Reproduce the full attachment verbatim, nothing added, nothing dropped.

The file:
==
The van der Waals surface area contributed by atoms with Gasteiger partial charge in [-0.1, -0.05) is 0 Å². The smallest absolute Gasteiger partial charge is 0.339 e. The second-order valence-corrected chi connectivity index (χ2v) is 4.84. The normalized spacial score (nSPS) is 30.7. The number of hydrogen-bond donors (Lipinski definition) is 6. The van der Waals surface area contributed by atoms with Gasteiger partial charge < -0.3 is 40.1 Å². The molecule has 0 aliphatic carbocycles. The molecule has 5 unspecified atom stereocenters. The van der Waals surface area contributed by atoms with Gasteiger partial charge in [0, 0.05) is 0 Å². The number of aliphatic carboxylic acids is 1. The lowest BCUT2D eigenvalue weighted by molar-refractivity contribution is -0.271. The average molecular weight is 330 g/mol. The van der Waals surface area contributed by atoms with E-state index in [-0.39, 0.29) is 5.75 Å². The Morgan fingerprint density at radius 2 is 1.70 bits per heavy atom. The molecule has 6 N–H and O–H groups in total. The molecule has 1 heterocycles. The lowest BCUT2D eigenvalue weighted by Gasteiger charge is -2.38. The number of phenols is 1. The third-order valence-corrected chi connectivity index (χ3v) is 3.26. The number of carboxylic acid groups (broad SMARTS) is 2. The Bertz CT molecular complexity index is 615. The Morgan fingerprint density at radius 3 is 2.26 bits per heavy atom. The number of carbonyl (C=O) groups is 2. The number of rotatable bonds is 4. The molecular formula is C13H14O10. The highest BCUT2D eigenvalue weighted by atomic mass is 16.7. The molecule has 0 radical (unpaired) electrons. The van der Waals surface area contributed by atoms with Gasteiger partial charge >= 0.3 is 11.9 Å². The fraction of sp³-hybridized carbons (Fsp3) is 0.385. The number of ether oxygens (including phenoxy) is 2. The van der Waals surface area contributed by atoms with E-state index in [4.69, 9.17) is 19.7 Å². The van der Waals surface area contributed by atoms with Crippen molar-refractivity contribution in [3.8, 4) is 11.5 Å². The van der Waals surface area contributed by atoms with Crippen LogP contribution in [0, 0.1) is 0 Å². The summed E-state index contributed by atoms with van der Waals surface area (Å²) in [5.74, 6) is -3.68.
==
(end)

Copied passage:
The van der Waals surface area contributed by atoms with Gasteiger partial charge in [-0.1, -0.05) is 0 Å². The smallest absolute Gasteiger partial charge is 0.339 e. The second-order valence-corrected chi connectivity index (χ2v) is 4.84. The normalized spacial score (nSPS) is 30.7. The number of hydrogen-bond donors (Lipinski definition) is 6. The van der Waals surface area contributed by atoms with Gasteiger partial charge < -0.3 is 40.1 Å². The molecule has 0 aliphatic carbocycles. The molecule has 5 unspecified atom stereocenters. The van der Waals surface area contributed by atoms with Gasteiger partial charge in [0, 0.05) is 0 Å². The number of aliphatic carboxylic acids is 1. The lowest BCUT2D eigenvalue weighted by molar-refractivity contribution is -0.271. The average molecular weight is 330 g/mol. The van der Waals surface area contributed by atoms with E-state index in [-0.39, 0.29) is 5.75 Å². The Morgan fingerprint density at radius 2 is 1.70 bits per heavy atom. The molecule has 6 N–H and O–H groups in total. The molecule has 1 heterocycles. The lowest BCUT2D eigenvalue weighted by Gasteiger charge is -2.38. The number of phenols is 1. The third-order valence-corrected chi connectivity index (χ3v) is 3.26. The number of carboxylic acid groups (broad SMARTS) is 2. The Bertz CT molecular complexity index is 615. The Morgan fingerprint density at radius 3 is 2.26 bits per heavy atom. The number of carbonyl (C=O) groups is 2. The number of rotatable bonds is 4. The molecular formula is C13H14O10. The highest BCUT2D eigenvalue weighted by atomic mass is 16.7. The molecule has 0 radical (unpaired) electrons. The van der Waals surface area contributed by atoms with Gasteiger partial charge >= 0.3 is 11.9 Å². The fraction of sp³-hybridized carbons (Fsp3) is 0.385. The number of ether oxygens (including phenoxy) is 2. The van der Waals surface area contributed by atoms with E-state index in [4.69, 9.17) is 19.7 Å². The van der Waals surface area contributed by atoms with Crippen molar-refractivity contribution in [3.8, 4) is 11.5 Å². The van der Waals surface area contributed by atoms with Crippen LogP contribution in [0, 0.1) is 0 Å². The summed E-state index contributed by atoms with van der Waals surface area (Å²) in [5.74, 6) is -3.68.